Protecting the rich tapestry of life that stretches from Rogue Valley grasslands to Cascade Mountain forests.
Living Remnant of the Rogue Valley Foothills
The Grizzly Peak Preserve is a living time capsule for one of southwest Oregon’s signature landscapes, an important piece of our region’s natural and cultural history that has elsewhere been mostly lost to human development. Expansive, gently rounded hills, deep with grass, studded with scattered groves of oaks, rise between steep ravines, dark with trees and cool with perennial springs. Across almost 4,500 acres of land and only a few miles from the growing towns of the Bear Creek Valley, there are almost no buildings, few internal fences and little overt sign of human presence. As in ages past, mule deer, elk, black bear, cougar, golden eagle and a rich diversity of other native animals and plants can still be found here.
Rising up from the floor of the Bear Creek valley to the forested slopes of its namesake summit, the Grizzly Peak Preserve encompasses an unbroken habitat mosaic that begins in low-elevation grasslands and continues uphill to include mixed oak woodlands, montane meadows and late-successional conifer forests. As a testament to the land’s wild heritage, Grizzly Peak itself was named after an encounter an early settler, by the name of Henry Chapman, had with several Grizzly Bears below the summit slopes and lived to tell the tale. While grizzly bears have long since disappeared from Oregon, today the Grizzly Peak Preserve encompasses one of the best remaining examples of southwest Oregon’s biologically diverse and endangered oak/grassland ecosystem, now protected here for future generations to study and enjoy.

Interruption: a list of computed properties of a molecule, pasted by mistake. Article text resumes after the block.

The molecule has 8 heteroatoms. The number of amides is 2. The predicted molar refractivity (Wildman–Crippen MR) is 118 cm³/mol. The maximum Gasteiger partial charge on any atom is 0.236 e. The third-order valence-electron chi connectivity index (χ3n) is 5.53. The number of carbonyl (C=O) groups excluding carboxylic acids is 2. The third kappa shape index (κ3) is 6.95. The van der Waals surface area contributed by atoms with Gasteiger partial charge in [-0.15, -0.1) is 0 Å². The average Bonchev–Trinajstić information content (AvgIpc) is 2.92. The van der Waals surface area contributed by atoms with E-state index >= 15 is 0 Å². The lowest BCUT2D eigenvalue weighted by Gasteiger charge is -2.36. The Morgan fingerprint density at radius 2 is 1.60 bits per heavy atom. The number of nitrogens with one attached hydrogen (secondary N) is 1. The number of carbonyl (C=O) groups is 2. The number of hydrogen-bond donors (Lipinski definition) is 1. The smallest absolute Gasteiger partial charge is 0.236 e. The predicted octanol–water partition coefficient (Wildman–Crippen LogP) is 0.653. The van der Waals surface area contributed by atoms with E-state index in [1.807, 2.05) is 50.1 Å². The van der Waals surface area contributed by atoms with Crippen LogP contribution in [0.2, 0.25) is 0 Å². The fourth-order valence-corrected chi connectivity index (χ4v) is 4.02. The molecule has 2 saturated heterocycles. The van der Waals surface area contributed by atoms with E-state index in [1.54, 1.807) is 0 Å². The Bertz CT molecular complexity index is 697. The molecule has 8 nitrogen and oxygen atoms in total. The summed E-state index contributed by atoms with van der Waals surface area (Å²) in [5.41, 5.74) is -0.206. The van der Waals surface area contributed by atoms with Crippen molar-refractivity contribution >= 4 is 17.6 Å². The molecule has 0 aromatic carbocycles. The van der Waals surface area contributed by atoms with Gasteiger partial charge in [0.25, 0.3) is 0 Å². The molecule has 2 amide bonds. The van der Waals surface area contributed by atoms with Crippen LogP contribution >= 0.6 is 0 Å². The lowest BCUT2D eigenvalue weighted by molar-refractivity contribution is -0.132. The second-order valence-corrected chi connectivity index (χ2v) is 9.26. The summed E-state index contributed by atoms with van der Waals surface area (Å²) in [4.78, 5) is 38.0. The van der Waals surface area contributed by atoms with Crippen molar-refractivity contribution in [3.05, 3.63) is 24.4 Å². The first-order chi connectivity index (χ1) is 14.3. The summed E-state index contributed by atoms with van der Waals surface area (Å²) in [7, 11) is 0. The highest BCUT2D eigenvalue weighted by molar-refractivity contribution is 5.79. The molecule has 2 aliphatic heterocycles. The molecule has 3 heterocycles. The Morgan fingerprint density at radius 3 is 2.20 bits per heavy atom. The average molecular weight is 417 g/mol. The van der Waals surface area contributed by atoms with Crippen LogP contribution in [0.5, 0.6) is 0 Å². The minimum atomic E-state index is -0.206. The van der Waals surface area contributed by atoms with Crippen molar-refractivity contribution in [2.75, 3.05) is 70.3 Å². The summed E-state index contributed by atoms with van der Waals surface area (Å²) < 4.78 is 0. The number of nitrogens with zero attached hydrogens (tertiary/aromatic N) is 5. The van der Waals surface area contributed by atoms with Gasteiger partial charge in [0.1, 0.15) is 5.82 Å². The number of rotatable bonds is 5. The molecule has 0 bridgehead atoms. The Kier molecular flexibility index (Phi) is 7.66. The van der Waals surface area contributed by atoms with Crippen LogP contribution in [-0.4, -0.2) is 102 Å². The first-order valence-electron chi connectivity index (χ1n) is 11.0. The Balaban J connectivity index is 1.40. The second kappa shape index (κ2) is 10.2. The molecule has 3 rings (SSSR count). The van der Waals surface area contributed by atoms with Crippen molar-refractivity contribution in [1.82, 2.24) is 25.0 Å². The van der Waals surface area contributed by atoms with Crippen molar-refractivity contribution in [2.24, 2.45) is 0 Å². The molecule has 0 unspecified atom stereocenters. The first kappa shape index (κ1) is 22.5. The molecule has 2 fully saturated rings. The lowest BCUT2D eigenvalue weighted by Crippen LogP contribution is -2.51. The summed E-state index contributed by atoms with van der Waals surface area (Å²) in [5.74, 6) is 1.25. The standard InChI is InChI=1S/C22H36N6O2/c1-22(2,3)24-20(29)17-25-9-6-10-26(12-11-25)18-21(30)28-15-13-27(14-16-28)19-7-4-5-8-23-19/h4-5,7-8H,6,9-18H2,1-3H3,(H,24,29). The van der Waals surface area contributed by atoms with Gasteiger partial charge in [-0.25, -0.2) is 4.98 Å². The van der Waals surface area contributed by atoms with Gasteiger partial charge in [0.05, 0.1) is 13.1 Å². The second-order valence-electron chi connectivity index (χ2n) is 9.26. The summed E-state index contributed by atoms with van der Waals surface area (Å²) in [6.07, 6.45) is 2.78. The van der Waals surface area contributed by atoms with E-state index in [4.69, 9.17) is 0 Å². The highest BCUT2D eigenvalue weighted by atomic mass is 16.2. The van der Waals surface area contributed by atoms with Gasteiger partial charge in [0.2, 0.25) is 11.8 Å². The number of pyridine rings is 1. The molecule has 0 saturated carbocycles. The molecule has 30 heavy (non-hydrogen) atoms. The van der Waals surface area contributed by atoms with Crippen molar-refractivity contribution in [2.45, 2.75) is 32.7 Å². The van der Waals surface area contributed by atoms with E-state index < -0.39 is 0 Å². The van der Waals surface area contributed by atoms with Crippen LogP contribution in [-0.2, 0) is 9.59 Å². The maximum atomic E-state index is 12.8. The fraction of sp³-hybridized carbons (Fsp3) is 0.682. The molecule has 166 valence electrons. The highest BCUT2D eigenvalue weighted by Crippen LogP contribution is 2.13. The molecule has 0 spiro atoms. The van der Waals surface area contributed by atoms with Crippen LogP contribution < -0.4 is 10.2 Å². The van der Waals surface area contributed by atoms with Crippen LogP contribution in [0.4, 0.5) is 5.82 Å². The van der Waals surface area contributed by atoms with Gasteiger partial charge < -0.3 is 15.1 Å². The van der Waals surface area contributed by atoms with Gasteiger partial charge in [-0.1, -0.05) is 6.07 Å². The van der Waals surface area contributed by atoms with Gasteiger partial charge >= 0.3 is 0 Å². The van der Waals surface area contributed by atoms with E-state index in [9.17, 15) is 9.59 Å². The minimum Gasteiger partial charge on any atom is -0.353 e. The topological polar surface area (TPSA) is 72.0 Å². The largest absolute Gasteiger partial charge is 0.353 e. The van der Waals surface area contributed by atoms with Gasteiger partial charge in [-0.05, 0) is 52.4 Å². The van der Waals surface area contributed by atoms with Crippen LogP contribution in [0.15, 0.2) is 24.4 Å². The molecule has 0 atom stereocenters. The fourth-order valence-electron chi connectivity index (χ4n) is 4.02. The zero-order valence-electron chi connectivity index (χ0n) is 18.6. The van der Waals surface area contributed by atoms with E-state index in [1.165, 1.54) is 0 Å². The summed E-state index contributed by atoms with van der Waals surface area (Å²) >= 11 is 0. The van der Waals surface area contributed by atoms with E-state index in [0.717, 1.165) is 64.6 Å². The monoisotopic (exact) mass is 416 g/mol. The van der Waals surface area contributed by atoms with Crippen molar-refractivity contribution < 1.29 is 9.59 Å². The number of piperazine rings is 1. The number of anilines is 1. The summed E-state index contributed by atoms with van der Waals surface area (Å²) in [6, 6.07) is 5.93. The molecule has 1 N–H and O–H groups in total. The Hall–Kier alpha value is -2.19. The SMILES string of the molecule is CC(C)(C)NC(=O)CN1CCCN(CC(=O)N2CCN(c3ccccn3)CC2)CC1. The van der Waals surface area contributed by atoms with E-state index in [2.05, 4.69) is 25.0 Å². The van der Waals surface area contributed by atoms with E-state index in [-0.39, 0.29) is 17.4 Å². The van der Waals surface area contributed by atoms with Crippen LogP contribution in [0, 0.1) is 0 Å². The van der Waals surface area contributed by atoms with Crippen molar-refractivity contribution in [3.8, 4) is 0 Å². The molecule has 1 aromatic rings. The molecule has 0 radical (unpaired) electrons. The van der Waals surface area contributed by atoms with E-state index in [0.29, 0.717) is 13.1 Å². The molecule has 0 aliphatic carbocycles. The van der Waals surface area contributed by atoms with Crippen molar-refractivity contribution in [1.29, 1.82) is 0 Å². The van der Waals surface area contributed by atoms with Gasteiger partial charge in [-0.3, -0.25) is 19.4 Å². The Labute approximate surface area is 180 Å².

As in ages past, mule deer, elk, black bear, cougar, golden eagle and a rich diversity of other native animals and plants can still be found here.